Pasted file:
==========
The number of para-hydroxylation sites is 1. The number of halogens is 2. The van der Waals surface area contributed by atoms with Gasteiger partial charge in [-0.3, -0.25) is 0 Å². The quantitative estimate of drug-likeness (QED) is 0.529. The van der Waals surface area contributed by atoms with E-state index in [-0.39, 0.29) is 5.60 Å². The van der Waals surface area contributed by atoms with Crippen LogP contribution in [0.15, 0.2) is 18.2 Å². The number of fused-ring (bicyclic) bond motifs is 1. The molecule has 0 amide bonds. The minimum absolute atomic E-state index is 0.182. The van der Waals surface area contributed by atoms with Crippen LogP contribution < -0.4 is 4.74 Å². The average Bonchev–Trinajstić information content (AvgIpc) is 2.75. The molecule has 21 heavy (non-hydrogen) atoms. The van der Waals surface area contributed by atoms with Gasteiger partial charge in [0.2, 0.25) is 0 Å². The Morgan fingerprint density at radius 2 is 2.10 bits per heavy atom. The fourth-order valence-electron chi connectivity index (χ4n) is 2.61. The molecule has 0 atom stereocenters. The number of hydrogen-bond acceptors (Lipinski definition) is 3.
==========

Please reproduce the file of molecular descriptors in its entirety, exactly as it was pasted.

The number of para-hydroxylation sites is 1. The number of halogens is 2. The van der Waals surface area contributed by atoms with Gasteiger partial charge in [-0.3, -0.25) is 0 Å². The quantitative estimate of drug-likeness (QED) is 0.529. The van der Waals surface area contributed by atoms with E-state index in [-0.39, 0.29) is 5.60 Å². The van der Waals surface area contributed by atoms with Crippen LogP contribution in [0.15, 0.2) is 18.2 Å². The number of fused-ring (bicyclic) bond motifs is 1. The molecule has 0 amide bonds. The minimum absolute atomic E-state index is 0.182. The van der Waals surface area contributed by atoms with Crippen LogP contribution < -0.4 is 4.74 Å². The average Bonchev–Trinajstić information content (AvgIpc) is 2.75. The molecule has 21 heavy (non-hydrogen) atoms. The van der Waals surface area contributed by atoms with Gasteiger partial charge in [0.2, 0.25) is 0 Å². The Morgan fingerprint density at radius 2 is 2.10 bits per heavy atom. The fourth-order valence-electron chi connectivity index (χ4n) is 2.61. The molecule has 0 atom stereocenters. The number of hydrogen-bond acceptors (Lipinski definition) is 3.